Next, syllables. Njaama can have the following syllables: (C)(y/w)V, (C)(y/w)Vː, (C)(y/w)V(n/l/y/w), (C)(y/w)Vː(n/l/y/w), (C)(y/w)V(y/w)(n/l), (C)(y/w)Vː(y/w)(n/l). So, you can have: a, aa, ka, kaa, ay, aay, kyaan, kwayl, etc. There are some restrictions, though:

  1. Labial consonants cannot be followed by [w] or [j]: *pw, *mbw, *pw', *mw, *ww, *‡w, *py, *mby, *py', *my, *wy, *‡y.

  2. The cluster *yy is impossible.

  3. The cluster *lw is impossible.

  4. Neither prenasalized consonants nor clicks may follow the phoneme /n/: *nnd, *nmb, *nng, *nndy, *n‡, *n!, *.

  5. The following are impossible: *Cyi, *Cwo, *Cwu.

  6. The sequence ns is a possible, though rare, sequence in Njaama.

Allophonic Rules

To follow will be the, when you come right down to it, relatively simple allophonic rules of Njaama. Here they are:

  1. The phoneme /n/ as a coda only appears as nasalization on the previous vowel. The nasalization spreads to the whole vowel, whether it's short or long, and includes the diphthongs ending in [w] and [j]. So, a word spelled yáán is pronounced [já̰ː] (traditionally, the tilde is supposed to go above the character to indicate nasalization, but the IPA specifies that if there's no room above the character, you can place it below). As a bonafied onset, /n/ has three allophones: First, it becomes [ɲ] before /j/ (spelled ny); second, it becomes [ŋ] before /w/ (spelled nw, as contrasted with ngw, which represents [ŋgw]); lastly, it can show up as just plain old [n].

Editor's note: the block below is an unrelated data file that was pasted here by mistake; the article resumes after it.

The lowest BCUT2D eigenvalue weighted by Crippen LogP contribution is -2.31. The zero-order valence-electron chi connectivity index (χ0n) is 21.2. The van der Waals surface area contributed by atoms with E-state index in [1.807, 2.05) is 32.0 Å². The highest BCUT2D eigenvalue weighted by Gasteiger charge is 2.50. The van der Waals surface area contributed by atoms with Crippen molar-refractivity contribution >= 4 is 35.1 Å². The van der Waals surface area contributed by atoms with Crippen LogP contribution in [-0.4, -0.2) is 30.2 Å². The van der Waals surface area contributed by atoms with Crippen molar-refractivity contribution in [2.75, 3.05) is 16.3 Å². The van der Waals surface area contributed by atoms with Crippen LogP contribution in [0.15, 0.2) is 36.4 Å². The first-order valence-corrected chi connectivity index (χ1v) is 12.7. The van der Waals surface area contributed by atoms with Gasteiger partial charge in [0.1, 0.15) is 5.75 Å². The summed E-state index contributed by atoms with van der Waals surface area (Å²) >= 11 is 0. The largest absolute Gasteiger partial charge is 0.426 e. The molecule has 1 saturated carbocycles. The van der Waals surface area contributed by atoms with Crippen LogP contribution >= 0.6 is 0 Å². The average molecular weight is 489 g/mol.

2. When prenasalized consonants occur intervocalically, the previous vowel becomes nasalized, and the prenasalized stop becomes a regular, voiceless stop. So a word spelled sángi is pronounced [sá̰gi].

  3. The phoneme /l/ undergoes two changes. First, /l/ becomes the trill [r] word-finally. So a word spelled in the orthography as kal is pronounced [kar] (it will be written in the romanization as kar, as well). Second, /l/ becomes [w] when it occurs before a prenasalized consonant (and also has a tendency to undergo a similar change before other nasal consonants). So if you had the word yelmbe, it would be pronounced [jɛ͂wbɛ].

  4. The phoneme /w/ becomes [v] when it occurs before the phonemes /o/ and /u/. For our convenience, it will also be spelled with a v, so the word for "city" is spelled vúntá.

  5. The phoneme /j/ > [ʒ] before the vowel /i/. It will still be spelled with a y, though.